Success you say? Isn’t that playing at Wembley? Or being on Billboard top 40? For some it might, but not for me. The last six months I have developed a lot both as a musician, artist and producer, and that’s one part of my success. But the absolute biggest part is that in the last six months I got in touch with so many great people, both other artists, radio hosts, bloggers, music fans, managers and what not. This has lead to two great things, I got my music heard by a lot of people, getting airplay on various radio stations, mentions in various blogs but I also got aware of the abundance of great music that’s out there to discover.
That’s why I use this platform, my Facebook page and my Twitter both in the purpose to promote myself and my own music but also highlight other bands and artists that I believe makes great music and deserves more exposure. I also add them to this Spotify-playlist to help boost the number of plays and give people the possibility to discover some music outside the commercial stuff that’s on the radio.
But today I’m not gonna talk about other artists or my own music. Instead I’m gonna tell you about my journey the last six months and give you some tips on how you also can connect with others and in that way succeed with your artistic goals. I’m also gonna list some of the radio stations, blogs and other sites that are genuinely interested in independent music and doesn’t make you pay for being played.
First of all I realized that no one’s gonna “discover” my music. Since there is so much great artists making great music out there, just making great music wont make you famous. The stories about artists like Lily Allen who got discovered on MySpace over 10 years ago are exceptions to the rule, and I guess there’s a lot of hard work behind these discoveries as well. But hard work doesn’t sound as compelling as being discovered and famous over a night.
Realizing this I needed a new strategy and that’s where I found my guru D Grant Smith and had the luck to win a copy of his book “The DIY Musician’s Radio Handbook“. I’m not gonna go in to details of the content, but I strongly recommend you to buy a copy or a electronic version. It will be the best investment you can do. The most important lessons I learned from this book was, besides the practical tips, two things:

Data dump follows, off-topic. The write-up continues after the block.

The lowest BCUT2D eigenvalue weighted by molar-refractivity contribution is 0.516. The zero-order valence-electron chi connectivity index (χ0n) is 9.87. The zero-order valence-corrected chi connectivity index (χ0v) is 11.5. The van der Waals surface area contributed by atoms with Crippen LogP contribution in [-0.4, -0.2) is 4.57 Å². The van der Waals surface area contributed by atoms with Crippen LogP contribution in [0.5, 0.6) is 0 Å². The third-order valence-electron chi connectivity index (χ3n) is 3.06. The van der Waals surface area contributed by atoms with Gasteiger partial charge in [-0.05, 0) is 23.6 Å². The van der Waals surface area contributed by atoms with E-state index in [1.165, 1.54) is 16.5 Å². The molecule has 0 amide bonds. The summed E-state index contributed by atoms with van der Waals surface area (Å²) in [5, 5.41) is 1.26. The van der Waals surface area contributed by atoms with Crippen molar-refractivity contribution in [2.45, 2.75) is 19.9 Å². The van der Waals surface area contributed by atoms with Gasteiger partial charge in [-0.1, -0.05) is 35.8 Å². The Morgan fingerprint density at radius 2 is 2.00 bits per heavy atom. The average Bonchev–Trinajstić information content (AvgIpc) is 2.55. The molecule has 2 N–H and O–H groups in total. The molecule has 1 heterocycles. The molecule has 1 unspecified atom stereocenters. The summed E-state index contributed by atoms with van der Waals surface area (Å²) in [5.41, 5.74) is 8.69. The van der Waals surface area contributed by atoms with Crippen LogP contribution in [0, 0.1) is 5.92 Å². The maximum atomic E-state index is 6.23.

1. It’s all about building relationships.
2. People that are genuine and are willing to not only help themselves, but others as well, will win in the long run.
There is a lot of other great tips in this book, and if you wanna dive even further in this philosophy you can subscribe to D’s newsletter or apply for his Indie Radio Course that builds of the knowledge from the book.
After reading the book I had to wait a few months to get my music finished and then the real work started. I started researching radio stations and blogs. A really important thing is not to send generic e-mails to a bunch of stations (I’ve been there, it doesn’t work out well). My way of working was when I found a station or blog that seemed interesting I started with reading some posts/listening to some of the programming. Then I wrote a personal e-mail to each and everyone of the station (sometimes via Facebook or Twitter). Of course I have a standard template with links and stuff, but I always adapt it to fit into the receiver of my message. Since then I also evolved my way of writing messages, and that’s something you have to figure out for yourself, it’s really important that your message comes from you and is genuine.
I was really careful to answer everyone who responded. Even if not every station added me for rotation a lot of them came with great feedback and for me it’s natural to show appreciation for all kinds of help. And who knows, maybe they will like something I do in the future, and then I don’t wanna come of as an ungrateful idiot. I also keep track of everyone that responds no matter if they add me or not. I use a Excel spread sheet, but how you do it is optional.